Thanks, the youtube link was helpful.

I hadn’t considered buckling, so I took a stab at the numbers. I estimate the buckling load thusly (ignoring the pocketing of the tube because I’m not able to do it with FEA at this time):

Fixed-fixed: n=4

I=0.034 in^4 (2x1x1/16)

E=1E7 psi (aluminum)

L=24 in

F=23000 lbs

Let’s err on the side of maximizing preload. Even a very fancy grade 8 1/4-20 bolt is listed as having a clamping force of 2860lbs, so it’s about an order of magnitude away from buckling under the preload alone.

Granted, this doesn’t say much about sensitivity to side loads. It’s been a few years since I’ve broken out the calculations for side loads to trigger buckling, so I’d be very interested if you can estimate that under these simplified parameters.

I’ll happily concede buckling is a concern with a slender, compressively loaded member, but I don’t think 610’s preseason chassis is near that state yet. Again, this ignores the pocketing, which’ll of course weaken things, but is a separate design choice.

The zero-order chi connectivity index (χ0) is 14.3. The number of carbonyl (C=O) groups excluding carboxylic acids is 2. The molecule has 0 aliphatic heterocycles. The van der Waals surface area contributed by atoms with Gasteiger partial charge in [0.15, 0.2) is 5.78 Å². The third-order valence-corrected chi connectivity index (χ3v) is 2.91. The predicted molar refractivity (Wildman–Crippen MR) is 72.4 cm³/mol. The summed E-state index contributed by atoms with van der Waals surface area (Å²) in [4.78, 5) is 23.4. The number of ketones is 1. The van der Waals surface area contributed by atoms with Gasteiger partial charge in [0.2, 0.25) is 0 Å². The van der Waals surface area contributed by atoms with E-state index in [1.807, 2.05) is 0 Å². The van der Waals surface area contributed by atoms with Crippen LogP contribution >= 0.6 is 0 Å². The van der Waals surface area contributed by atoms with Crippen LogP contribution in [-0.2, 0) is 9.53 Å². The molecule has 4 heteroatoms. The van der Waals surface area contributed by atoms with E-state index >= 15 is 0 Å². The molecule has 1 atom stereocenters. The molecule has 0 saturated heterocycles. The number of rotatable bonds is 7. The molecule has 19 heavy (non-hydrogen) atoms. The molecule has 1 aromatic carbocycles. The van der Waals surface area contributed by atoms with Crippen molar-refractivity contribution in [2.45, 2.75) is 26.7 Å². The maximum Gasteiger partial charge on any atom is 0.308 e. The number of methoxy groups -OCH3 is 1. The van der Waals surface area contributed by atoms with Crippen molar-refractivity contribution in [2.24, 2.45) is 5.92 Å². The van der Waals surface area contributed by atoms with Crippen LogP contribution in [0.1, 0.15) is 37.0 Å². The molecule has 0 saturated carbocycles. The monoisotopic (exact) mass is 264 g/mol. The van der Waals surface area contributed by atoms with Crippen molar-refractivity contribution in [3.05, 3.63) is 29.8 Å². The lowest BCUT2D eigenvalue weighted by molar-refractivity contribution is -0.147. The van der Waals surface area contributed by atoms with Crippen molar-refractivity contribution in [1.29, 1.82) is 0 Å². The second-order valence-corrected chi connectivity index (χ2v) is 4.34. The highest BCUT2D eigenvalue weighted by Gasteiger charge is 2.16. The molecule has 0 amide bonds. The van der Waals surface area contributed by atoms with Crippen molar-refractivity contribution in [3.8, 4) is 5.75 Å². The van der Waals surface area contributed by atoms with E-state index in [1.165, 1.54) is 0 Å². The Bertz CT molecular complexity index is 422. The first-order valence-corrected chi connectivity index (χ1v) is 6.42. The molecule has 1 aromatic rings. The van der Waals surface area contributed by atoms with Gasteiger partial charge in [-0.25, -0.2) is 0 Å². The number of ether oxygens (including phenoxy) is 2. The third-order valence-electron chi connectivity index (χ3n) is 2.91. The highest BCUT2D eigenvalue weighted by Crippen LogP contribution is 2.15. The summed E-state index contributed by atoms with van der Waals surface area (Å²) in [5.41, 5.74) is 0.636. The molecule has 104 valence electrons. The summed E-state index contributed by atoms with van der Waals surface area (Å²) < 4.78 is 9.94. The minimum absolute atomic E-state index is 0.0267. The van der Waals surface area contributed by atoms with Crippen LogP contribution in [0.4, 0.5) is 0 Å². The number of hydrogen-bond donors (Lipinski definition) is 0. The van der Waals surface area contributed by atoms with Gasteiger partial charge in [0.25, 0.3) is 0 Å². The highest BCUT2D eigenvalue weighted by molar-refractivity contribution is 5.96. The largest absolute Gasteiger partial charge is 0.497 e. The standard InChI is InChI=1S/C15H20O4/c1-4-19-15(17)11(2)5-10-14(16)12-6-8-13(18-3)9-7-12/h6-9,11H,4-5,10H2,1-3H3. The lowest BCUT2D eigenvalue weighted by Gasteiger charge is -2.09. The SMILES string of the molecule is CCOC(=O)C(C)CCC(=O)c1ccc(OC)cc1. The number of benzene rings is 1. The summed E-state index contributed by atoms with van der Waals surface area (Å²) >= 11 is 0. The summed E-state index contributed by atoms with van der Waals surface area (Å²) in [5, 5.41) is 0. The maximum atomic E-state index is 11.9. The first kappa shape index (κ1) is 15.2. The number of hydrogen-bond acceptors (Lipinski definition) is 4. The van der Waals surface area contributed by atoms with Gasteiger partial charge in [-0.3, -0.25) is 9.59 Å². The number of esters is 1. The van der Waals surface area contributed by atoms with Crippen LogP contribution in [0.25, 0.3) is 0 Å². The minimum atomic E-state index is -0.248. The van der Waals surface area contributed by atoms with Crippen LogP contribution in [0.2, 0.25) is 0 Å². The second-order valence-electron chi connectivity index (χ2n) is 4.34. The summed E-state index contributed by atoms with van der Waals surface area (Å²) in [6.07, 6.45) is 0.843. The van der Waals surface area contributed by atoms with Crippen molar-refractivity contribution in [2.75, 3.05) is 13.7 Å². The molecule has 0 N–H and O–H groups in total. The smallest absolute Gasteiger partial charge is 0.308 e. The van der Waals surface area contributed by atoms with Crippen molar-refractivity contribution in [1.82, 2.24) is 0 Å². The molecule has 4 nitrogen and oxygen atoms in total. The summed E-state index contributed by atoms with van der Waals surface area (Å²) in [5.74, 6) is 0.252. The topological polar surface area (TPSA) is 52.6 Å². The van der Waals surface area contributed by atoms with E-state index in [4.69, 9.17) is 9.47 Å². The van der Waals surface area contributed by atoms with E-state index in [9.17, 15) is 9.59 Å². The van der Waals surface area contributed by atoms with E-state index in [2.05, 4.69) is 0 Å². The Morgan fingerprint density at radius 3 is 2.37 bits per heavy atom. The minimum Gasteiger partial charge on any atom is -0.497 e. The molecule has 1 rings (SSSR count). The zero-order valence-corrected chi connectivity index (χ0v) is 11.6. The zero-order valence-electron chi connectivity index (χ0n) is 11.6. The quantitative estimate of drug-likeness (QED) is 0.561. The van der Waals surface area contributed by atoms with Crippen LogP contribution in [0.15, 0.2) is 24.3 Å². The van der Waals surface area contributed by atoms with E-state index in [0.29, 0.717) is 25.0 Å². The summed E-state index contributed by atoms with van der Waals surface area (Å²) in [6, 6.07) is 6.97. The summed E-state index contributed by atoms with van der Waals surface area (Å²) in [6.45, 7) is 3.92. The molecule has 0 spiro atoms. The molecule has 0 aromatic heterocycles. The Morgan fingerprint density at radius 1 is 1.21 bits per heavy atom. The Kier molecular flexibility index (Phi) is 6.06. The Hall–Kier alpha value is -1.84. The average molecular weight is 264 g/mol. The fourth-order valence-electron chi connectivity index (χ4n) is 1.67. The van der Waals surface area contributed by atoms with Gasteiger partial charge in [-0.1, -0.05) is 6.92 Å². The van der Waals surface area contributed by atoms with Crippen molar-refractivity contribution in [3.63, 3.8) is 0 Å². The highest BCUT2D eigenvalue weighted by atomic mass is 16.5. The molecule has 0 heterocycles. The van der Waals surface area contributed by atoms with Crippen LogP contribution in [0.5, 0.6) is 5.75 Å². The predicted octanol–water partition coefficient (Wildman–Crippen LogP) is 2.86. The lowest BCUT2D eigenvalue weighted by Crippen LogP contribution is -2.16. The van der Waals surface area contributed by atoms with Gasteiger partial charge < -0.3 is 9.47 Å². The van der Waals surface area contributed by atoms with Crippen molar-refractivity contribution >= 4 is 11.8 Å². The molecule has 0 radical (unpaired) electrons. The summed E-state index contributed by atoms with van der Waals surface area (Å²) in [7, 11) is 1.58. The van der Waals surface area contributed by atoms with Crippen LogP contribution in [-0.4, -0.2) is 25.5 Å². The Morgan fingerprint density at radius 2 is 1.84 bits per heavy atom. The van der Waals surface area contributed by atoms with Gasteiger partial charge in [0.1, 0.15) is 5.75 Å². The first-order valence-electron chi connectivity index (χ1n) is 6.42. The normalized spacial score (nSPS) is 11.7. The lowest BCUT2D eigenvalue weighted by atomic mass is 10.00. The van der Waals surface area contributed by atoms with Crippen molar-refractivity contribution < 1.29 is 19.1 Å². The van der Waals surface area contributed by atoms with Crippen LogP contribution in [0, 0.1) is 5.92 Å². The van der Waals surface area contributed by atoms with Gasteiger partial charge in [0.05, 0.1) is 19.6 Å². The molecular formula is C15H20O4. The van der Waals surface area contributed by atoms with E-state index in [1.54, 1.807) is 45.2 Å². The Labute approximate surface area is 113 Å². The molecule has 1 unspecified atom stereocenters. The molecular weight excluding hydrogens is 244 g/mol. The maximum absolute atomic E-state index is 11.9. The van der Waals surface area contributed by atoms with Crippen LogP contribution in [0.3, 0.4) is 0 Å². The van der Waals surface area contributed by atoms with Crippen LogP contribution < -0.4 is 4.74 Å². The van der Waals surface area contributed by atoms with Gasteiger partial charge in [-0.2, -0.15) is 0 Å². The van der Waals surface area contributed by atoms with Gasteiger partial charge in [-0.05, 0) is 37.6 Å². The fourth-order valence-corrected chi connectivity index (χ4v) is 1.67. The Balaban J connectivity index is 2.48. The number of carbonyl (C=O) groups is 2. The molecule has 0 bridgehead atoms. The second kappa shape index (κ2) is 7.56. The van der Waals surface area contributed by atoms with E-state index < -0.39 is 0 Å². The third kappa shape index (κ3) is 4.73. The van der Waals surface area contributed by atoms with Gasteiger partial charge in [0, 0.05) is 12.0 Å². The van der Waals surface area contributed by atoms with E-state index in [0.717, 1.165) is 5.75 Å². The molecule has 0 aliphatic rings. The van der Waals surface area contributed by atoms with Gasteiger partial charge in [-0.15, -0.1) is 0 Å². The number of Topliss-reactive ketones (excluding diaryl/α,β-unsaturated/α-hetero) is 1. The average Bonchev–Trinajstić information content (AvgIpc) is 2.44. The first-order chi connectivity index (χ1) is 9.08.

For preload to reduce bending:

It seems sensible to me that preloading the tube axially, to ensure a compressive stress state, prevents a tensile component and thus reduces the risk of a bending failure. The shear stress increases, but again, I think it’s within what the aluminum can handle. As it’s statically indeterminate, I’m not sure how to crunch the numbers without setting up a simulation.

Finally, to look a bit further into the source you provided (Step 10):

The Effects of Preload on Spacers

We aim to exact a slightly different end to using preload on bolted spacers. It’s not so much the tensile loading that is beneficial so much as the ability to change the type of loading on the spacer’s walls from bending to tension and compression. The total increase in rigidity comes from two main sources:

- The outside of the sleeve is put into compression. A bending load will tend to compress one side more while relieving the other side. If there was no existing compressive stress, then the material will deform more before the same levels of stress occur within it. The stronger the material, the more compressive stress can be added (the stronger the preload). This works until the bending causes the compressed side to rupture (buckle outwards), and the other side to irreversibly stretch (plastic deformation).